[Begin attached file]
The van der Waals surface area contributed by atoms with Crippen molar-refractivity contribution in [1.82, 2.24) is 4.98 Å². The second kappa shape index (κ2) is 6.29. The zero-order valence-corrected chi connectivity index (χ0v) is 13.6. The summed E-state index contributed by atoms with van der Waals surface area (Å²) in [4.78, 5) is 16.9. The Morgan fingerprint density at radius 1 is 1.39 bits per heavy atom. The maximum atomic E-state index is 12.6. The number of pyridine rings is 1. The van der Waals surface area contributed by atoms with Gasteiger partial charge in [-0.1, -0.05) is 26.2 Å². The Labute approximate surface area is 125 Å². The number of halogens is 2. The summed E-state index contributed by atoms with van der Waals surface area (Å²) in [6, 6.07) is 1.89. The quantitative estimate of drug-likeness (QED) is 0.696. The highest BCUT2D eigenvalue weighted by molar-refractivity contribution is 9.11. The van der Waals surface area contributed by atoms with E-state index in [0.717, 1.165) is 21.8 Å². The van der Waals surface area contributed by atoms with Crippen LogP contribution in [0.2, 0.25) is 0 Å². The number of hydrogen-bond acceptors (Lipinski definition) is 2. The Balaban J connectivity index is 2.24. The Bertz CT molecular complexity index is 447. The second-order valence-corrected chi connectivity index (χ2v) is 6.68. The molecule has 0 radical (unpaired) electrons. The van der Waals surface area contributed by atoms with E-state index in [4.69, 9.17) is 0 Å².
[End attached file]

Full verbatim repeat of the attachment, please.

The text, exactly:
The van der Waals surface area contributed by atoms with Crippen molar-refractivity contribution in [1.82, 2.24) is 4.98 Å². The second kappa shape index (κ2) is 6.29. The zero-order valence-corrected chi connectivity index (χ0v) is 13.6. The summed E-state index contributed by atoms with van der Waals surface area (Å²) in [4.78, 5) is 16.9. The Morgan fingerprint density at radius 1 is 1.39 bits per heavy atom. The maximum atomic E-state index is 12.6. The number of pyridine rings is 1. The van der Waals surface area contributed by atoms with Gasteiger partial charge in [-0.1, -0.05) is 26.2 Å². The Labute approximate surface area is 125 Å². The number of halogens is 2. The summed E-state index contributed by atoms with van der Waals surface area (Å²) in [6, 6.07) is 1.89. The quantitative estimate of drug-likeness (QED) is 0.696. The highest BCUT2D eigenvalue weighted by molar-refractivity contribution is 9.11. The van der Waals surface area contributed by atoms with E-state index in [0.717, 1.165) is 21.8 Å². The van der Waals surface area contributed by atoms with Crippen LogP contribution in [0.2, 0.25) is 0 Å². The number of hydrogen-bond acceptors (Lipinski definition) is 2. The Balaban J connectivity index is 2.24. The Bertz CT molecular complexity index is 447. The second-order valence-corrected chi connectivity index (χ2v) is 6.68. The molecule has 0 radical (unpaired) electrons. The van der Waals surface area contributed by atoms with E-state index in [4.69, 9.17) is 0 Å².